#AfricansInUkraine: Escaping students describe rejection at border
A number of Black people living in Ukraine, many of them exchange students, report being blocked as they tried to board trains to escape the war.
Why it matters: The racist incidents — some documented on video, as the hashtag #AfricansInUkraine flooded Twitter — added individual agony to the desperate nationwide exodus.
Zoom in: Among the more than 1.5 million people who have fled Ukraine since Russia's invasion is Alexander Somto Orah, a 25-year-old Nigerian student who told Axios he witnessed three separate incidents of racial discrimination against evacuees by Ukrainian authorities during the long journey from Kyiv to Warsaw.
- At a Kyiv train station, police officers said they'd prioritize entry to women and children, Orah said. But they denied access to a group of African women — some of whom were pregnant — even as African men pleaded with authorities to let them pass.
- At a station in Lviv, officers said only Ukrainian nationals could pass, "but I saw them take only white people," Orah said. The authorities didn't respond when he and others confronted them to ask how they knew who was Ukrainian without checking passports, he recalled.
- At the Ukraine-Poland border, white and nonwhite people were separated by a barricade, Orah said. Authorities allowed the white group to move quickly and in large numbers, while mostly ignoring people of color.
Orah said white Ukrainians and Poles have been kind and helpful to their fellow refugees who are nonwhite: "The problems were only with the authorities."
- Officials in Ukraine and Poland have vehemently denied there has been racism, and suggested the reports were part of Russian disinformation campaigns.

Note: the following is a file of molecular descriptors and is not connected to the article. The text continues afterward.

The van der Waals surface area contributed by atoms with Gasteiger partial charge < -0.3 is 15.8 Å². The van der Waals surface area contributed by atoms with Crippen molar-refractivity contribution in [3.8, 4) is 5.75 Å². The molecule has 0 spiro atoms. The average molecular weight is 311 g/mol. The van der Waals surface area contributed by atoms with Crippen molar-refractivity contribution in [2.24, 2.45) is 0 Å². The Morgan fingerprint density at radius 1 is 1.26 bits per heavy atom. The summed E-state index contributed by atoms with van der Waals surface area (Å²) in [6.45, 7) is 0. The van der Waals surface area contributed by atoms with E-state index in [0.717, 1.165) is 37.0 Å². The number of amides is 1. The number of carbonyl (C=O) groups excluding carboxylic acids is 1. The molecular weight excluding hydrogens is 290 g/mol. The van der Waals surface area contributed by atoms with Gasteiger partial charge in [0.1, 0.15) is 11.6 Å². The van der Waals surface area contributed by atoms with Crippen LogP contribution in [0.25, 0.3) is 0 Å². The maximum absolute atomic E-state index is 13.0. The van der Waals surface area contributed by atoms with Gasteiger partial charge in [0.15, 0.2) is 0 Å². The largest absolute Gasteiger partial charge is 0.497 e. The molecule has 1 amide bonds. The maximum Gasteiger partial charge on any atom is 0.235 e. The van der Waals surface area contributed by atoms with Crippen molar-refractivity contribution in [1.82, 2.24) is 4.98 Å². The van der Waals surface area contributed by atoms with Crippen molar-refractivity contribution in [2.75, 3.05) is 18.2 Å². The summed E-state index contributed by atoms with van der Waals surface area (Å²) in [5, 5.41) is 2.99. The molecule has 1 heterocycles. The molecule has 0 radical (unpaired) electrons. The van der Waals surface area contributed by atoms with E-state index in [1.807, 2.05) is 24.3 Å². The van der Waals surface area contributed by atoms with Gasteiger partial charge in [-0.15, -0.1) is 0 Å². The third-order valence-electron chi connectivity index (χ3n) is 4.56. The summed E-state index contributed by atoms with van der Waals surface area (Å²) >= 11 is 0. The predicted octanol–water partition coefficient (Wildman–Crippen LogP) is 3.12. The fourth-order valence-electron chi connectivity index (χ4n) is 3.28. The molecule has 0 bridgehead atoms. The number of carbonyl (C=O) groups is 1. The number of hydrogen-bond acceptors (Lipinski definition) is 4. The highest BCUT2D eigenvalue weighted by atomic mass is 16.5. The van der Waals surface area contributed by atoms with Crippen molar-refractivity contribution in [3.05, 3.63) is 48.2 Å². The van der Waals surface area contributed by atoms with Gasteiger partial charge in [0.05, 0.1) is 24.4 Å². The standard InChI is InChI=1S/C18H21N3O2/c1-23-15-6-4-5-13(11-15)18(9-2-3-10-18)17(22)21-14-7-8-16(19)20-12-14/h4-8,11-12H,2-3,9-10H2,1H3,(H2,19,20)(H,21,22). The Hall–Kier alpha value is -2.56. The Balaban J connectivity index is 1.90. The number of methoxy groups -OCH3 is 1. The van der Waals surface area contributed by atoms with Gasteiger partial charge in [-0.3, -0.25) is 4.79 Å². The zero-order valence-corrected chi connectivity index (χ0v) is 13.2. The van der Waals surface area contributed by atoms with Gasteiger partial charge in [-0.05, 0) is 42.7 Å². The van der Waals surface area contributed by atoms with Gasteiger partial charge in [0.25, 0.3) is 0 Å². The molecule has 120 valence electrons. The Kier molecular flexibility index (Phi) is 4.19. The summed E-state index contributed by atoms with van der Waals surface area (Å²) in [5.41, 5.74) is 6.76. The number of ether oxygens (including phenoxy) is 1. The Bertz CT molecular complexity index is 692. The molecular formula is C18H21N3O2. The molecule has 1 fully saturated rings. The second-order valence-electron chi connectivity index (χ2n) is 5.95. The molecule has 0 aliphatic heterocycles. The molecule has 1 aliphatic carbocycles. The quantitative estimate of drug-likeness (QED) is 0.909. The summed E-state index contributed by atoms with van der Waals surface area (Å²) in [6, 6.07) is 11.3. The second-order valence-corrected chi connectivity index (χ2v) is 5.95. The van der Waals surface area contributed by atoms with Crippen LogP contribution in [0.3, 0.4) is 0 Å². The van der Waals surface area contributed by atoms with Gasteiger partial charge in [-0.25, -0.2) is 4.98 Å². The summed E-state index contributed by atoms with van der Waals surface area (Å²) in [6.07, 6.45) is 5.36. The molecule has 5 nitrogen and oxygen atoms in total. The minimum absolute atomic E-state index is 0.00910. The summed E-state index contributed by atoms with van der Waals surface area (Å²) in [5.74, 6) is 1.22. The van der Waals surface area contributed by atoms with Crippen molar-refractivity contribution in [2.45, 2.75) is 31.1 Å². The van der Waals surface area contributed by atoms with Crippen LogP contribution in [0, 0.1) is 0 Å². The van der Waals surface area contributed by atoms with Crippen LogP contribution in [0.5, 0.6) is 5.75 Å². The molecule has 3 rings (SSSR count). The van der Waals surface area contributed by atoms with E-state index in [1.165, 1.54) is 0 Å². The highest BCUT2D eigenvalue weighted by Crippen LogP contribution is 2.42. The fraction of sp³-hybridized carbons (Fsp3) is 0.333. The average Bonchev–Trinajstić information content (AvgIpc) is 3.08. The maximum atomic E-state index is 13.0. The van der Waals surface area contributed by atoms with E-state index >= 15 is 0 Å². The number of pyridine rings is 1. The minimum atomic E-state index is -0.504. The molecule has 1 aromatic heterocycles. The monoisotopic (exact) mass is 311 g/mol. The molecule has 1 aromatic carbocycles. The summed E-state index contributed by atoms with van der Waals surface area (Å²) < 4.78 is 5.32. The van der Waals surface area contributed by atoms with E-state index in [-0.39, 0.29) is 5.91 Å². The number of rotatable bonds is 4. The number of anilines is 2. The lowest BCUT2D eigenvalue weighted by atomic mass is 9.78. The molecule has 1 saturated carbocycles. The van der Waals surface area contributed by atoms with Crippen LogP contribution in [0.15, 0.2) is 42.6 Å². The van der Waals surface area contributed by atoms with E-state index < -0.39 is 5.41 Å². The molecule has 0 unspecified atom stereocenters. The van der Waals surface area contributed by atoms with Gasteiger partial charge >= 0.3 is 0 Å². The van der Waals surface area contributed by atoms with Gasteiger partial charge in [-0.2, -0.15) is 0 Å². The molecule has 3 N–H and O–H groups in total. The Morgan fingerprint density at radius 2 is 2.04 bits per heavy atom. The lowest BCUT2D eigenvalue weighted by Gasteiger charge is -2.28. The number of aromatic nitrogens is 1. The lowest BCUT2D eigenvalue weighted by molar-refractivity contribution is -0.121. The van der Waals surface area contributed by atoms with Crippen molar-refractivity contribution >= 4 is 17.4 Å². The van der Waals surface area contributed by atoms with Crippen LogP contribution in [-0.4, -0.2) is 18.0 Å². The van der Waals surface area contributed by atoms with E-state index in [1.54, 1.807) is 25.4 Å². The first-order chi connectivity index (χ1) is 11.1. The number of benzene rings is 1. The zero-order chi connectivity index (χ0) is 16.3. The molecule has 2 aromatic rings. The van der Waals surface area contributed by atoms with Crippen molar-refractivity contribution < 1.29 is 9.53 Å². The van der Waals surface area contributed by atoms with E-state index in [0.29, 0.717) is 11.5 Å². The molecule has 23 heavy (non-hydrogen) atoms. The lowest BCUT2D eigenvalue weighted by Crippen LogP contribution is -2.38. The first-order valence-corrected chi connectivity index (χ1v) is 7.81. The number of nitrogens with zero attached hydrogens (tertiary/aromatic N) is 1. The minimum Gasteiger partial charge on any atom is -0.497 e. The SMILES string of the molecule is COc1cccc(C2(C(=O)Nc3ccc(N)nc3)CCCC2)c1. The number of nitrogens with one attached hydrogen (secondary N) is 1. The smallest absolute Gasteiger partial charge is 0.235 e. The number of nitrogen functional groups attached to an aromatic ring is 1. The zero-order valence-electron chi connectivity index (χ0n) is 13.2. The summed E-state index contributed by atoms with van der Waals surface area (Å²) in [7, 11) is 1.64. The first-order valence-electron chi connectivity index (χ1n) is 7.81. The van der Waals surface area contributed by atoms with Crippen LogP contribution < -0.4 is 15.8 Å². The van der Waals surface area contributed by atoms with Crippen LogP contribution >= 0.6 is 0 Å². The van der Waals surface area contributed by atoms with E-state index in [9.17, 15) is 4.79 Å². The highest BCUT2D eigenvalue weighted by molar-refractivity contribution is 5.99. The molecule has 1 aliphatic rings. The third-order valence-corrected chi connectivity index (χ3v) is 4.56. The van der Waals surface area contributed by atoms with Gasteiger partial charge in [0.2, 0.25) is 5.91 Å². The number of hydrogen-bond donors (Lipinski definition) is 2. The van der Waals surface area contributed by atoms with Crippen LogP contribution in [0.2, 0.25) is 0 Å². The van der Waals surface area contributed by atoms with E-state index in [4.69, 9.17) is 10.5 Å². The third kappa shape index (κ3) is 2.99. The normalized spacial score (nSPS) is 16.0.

- But Ukraine, in what appeared to be an acknowledgement of the reports, said Wednesday it has set up hotlines to help "African, Asian and other students wishing to leave Ukraine."
Zoom out: Accounts like Orah's have sparked fears that Eastern Europe's often-forgotten minority groups could be treated as second-class refugees.
- Europe is reeling from the continent's fastest mass migration since World War II.
- The governments of Nigeria, Ghana, Kenya, Gabon and leaders in Africa have denounced the incidents, with the African Union calling it "shockingly racist and in breach of international law."
An attack on refugees of color who came from Ukraine by Polish white supremacists last week, first reported by the newspaper Gazeta Wyborcza (Polish), could heighten fears about how refugees of color will be treated.
- Local police in Poland acknowledged the attack, but warned of fake reports of violence toward refugees aimed at deterring them from coming.
The context: Kimberly St. Julian-Varnon, a historian and University of Pennsylvania doctoral candidate who studies Ukraine’s Black population, told Axios: "Unfortunately, as a person who’s worked on the region for over 10 years, this is not surprising."
- "What we’re seeing is a culmination of racism that has always existed in this region, and it’s being exacerbated by the chaos of war," St. Julian-Varnon said about the accounts of discrimination as people fled Ukraine.
- Racist groups are likely to feel emboldened to commit acts of hate amid the chaos of war, St. Julian-Varnon said. While they are representative of their countries' populations, they get an outsized amount of media attention.
- St. Julian-Varnon, who's been communicating with Black students fleeing Ukraine since the war began, said they've seen less discrimination since condemnation started pouring in from around the world.
What we're watching: Marta Udoh is a Polish-Nigerian lawyer based in London who is co-author of the Instagram page @blackispolish, which has sought to build visibility and community among Poland's relatively small Black population.
- She and the three other Black-Polish women who run the page have provided resources to Black Ukrainians looking to evacuate, and found housing once they've arrived.
- Udoh told Axios more than a hundred people in Poland have told the group they'd be willing to house a refugee — a sign that Polish people will be empathetic toward all refugees, she said. The country has accepted nearly a million refugees since the invasion.